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Heat is on for 2022 FIFA World Cup to go to Qatar

Heat is on for 2022 FIFA World Cup to go to Qatar
November 29, 2010

Qatar looks to have emerged at the head of the pack of nations bidding for the 2022 FIFA World Cup.

With world football governing body FIFA set to make its hosting decision for both the 2018 and 2022 World Cups on Thursday, it appears that the legacy of a World Cup in Qatar has won over the voting members of FIFA's Executive Committee.

At the core of the bid are a series of grand temperature controlled stadium developments but Qatarâs bid would appear to be about more than just football.

To combat temperatures that can exceed 40°C during the tournamentâs staging, the Qatari bid promises "world-first, carbon-neutral technology" that will cool venues, fan zones and training site.

As Sheikh Mohammed bin Hamad bin Khalifa Al-Thani, son of the Emir of Qatar and Chairman of the Qatar 2022 World Cup Bid Committee explains, "our legacy will be football in Qatar being played all year round and our having progressed revolutionary ideas and revolutionary technology that can be used in any other country."

Al-Thani recently explaine that Qatar's World Cup Stadiums would have "zero carbon cooling equipment utilising solar technology to ensure the temperature is no higher than 27 degrees Celsius, ensuring optimum playing conditions and a comfortable environment for fans.

"This same environmentally friendly, carbon-neutral technology will ensure training sites, fan fest and fan zones are also cool and comfortable.

"(This) is a world first, and as part of Qatar's commitment to delivering an historic legacy we will share this groundbreaking technology with the rest of the world."

Beyond the technology, a World Cup in Qatar presents an unprecedented opportunity awaits to forge fresh, enhanced understanding with the Arab world. With a successful tournament serving as a highly effective rebuttal of extremism, the event could help in regional rapprochement.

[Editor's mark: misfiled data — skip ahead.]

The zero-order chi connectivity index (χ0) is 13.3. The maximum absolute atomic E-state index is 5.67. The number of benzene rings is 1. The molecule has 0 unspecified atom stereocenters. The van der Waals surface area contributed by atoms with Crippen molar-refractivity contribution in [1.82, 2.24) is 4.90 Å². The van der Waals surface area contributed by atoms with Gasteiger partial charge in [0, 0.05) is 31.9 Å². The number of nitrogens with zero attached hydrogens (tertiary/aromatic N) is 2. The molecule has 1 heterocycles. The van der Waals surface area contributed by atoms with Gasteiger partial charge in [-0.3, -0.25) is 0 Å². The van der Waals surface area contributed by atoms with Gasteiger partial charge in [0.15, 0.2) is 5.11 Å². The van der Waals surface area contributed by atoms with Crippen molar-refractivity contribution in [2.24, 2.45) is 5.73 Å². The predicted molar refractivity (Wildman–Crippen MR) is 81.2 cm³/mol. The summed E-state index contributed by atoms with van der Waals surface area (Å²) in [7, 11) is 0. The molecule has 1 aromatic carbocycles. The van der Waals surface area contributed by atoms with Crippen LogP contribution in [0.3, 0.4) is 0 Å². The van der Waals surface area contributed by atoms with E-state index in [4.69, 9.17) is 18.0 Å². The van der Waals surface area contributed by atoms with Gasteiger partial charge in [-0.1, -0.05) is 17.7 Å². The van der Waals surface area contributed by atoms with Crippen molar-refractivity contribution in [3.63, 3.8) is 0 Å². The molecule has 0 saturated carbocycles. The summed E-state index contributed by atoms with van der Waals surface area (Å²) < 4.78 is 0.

Even if Israel were to qualify for the event, the Qataris are adamant that they and their supporters would receive warm welcomes.

While arguments are put forward about Qatar being essentially a one-city nation, staging the event in and around the city of Doha would remove the hassle of constantly changing hotel rooms and draining cross country travel. With all 12 stadiums in close proximity to each other, fans could attend three matches a day.

In-between games, the country offers fabulous beach-front hotels, ancient souks, modern shopping malls and the excellent Museum of Islamic Art. Slightly more adventurous types might head into the desert.

Crime in Qatar is nearly nonexistent, while cultural differences over alcohol would probably seek restrictions on its consumption would be lifted inside the fan zones.

In addition, in an inspired piece of Qatari benevolence one of the eventâs air-conditioned stadium would be dismantled and exported to a poor, hot country, for reconstruction, with further chunks of other grounds, most notably seats, distributed to other needy developing nations.

Qatar's Aspire Zone, the site of the Khalifa International Stadium, and the central location for Qatar's 2022 FIFA World Cup if their bid is successful was profiled in the November/December 2009 issue of Australasian Leisure Management.

Stadia to be built include:

Al-Shamal - a 45,120 capacity stadium located in the north of Qatar, on the edge of the Arabian Gulf. The stadiumâs bowl shape design is derived from the âtraditional dhowsâ â the local fishing craft.

Al-Khor - a 45,330 capacity stadium located in the north east of Qatar, set in its own park setting and designed as a stunning asymmetrical seashell motif. Some spectators will be able to see the Gulf from their seats while players will benefit from a flexible roof providing shade over the pitch.

Al-Wakrah – a 45,000 capacity stadium located in the south of Qatar, set in a park setting that includes a themed swimming pool, spa zone, sports facilities and shopping mall. The main stadium entrance will face onto a plaza that will create a sense of one large extended park.

Two existing stadiums would be expanded if Qatar wins the right to stage the 2022 World Cup.

Al Rayyan – located 20 kilometres northwest of Doha, its current capacity will double to 44,740 via a modular upper tier stand. A special membrane will double as a giant screen on the side of the stadium projecting flash match updates and tournament information.

Al Gharafa – located close to Doha, its current capacity will also double to 44,740 via a modular upper tier stand. The stadium facade will be made up of the colours of all the countries qualifying for Qatar 2022, symbolising the friendship, mutual tolerance and respect of the FIFA World Cup and Qatar.





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